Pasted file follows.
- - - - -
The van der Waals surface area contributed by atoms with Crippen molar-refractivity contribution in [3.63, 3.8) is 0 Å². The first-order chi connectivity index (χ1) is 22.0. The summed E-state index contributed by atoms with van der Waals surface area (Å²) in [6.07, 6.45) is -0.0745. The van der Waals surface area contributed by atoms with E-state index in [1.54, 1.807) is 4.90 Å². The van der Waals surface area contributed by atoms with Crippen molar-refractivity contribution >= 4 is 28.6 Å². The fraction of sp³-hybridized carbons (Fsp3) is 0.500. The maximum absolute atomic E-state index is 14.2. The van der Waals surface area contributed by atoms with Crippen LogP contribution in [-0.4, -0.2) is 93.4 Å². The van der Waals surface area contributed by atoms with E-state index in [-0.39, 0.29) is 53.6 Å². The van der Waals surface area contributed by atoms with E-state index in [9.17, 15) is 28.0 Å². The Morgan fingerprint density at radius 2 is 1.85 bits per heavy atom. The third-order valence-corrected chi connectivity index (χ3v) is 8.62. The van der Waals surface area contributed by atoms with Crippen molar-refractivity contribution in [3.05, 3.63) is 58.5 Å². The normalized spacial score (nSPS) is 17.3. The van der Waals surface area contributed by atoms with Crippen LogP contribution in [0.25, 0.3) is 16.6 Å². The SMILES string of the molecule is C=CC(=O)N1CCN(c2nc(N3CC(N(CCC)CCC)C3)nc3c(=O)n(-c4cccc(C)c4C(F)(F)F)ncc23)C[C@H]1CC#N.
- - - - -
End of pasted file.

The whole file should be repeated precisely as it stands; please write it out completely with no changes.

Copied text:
The van der Waals surface area contributed by atoms with Crippen molar-refractivity contribution in [3.63, 3.8) is 0 Å². The first-order chi connectivity index (χ1) is 22.0. The summed E-state index contributed by atoms with van der Waals surface area (Å²) in [6.07, 6.45) is -0.0745. The van der Waals surface area contributed by atoms with E-state index in [1.54, 1.807) is 4.90 Å². The van der Waals surface area contributed by atoms with Crippen molar-refractivity contribution >= 4 is 28.6 Å². The fraction of sp³-hybridized carbons (Fsp3) is 0.500. The maximum absolute atomic E-state index is 14.2. The van der Waals surface area contributed by atoms with Crippen LogP contribution in [-0.4, -0.2) is 93.4 Å². The van der Waals surface area contributed by atoms with E-state index in [-0.39, 0.29) is 53.6 Å². The van der Waals surface area contributed by atoms with E-state index in [9.17, 15) is 28.0 Å². The Morgan fingerprint density at radius 2 is 1.85 bits per heavy atom. The third-order valence-corrected chi connectivity index (χ3v) is 8.62. The van der Waals surface area contributed by atoms with Crippen molar-refractivity contribution in [3.05, 3.63) is 58.5 Å². The normalized spacial score (nSPS) is 17.3. The van der Waals surface area contributed by atoms with Crippen LogP contribution in [0.25, 0.3) is 16.6 Å². The SMILES string of the molecule is C=CC(=O)N1CCN(c2nc(N3CC(N(CCC)CCC)C3)nc3c(=O)n(-c4cccc(C)c4C(F)(F)F)ncc23)C[C@H]1CC#N.